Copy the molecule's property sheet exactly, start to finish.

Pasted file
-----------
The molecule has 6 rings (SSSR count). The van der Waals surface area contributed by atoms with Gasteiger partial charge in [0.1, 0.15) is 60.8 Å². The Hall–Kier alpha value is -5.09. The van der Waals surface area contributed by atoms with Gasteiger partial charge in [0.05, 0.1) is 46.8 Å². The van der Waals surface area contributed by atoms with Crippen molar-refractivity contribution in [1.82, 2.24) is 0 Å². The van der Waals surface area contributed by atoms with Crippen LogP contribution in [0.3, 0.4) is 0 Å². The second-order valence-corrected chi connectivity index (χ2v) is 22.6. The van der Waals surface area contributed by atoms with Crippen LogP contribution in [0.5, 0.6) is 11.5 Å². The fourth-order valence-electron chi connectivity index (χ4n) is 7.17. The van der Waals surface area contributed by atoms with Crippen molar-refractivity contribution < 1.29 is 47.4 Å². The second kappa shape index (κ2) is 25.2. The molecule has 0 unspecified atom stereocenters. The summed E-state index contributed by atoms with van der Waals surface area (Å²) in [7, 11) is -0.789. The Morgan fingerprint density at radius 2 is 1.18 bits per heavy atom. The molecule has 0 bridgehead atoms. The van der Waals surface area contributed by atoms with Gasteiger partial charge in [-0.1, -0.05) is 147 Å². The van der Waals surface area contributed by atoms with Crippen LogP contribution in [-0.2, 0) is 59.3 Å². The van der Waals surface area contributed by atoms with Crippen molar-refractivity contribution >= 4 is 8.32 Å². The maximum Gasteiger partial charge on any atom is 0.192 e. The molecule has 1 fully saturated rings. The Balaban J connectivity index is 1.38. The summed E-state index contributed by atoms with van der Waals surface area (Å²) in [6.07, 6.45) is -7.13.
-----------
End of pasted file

The molecule has 6 rings (SSSR count). The van der Waals surface area contributed by atoms with Gasteiger partial charge in [0.1, 0.15) is 60.8 Å². The Hall–Kier alpha value is -5.09. The van der Waals surface area contributed by atoms with Gasteiger partial charge in [0.05, 0.1) is 46.8 Å². The van der Waals surface area contributed by atoms with Crippen molar-refractivity contribution in [1.82, 2.24) is 0 Å². The van der Waals surface area contributed by atoms with Crippen LogP contribution in [0.3, 0.4) is 0 Å². The second-order valence-corrected chi connectivity index (χ2v) is 22.6. The van der Waals surface area contributed by atoms with Crippen LogP contribution in [0.5, 0.6) is 11.5 Å². The fourth-order valence-electron chi connectivity index (χ4n) is 7.17. The van der Waals surface area contributed by atoms with Crippen molar-refractivity contribution < 1.29 is 47.4 Å². The second kappa shape index (κ2) is 25.2. The molecule has 0 unspecified atom stereocenters. The summed E-state index contributed by atoms with van der Waals surface area (Å²) in [7, 11) is -0.789. The Morgan fingerprint density at radius 2 is 1.18 bits per heavy atom. The molecule has 0 bridgehead atoms. The van der Waals surface area contributed by atoms with Gasteiger partial charge in [-0.1, -0.05) is 147 Å². The van der Waals surface area contributed by atoms with Crippen LogP contribution in [-0.2, 0) is 59.3 Å². The van der Waals surface area contributed by atoms with Crippen molar-refractivity contribution >= 4 is 8.32 Å². The maximum Gasteiger partial charge on any atom is 0.192 e. The molecule has 1 fully saturated rings. The Balaban J connectivity index is 1.38. The summed E-state index contributed by atoms with van der Waals surface area (Å²) in [6.07, 6.45) is -7.13.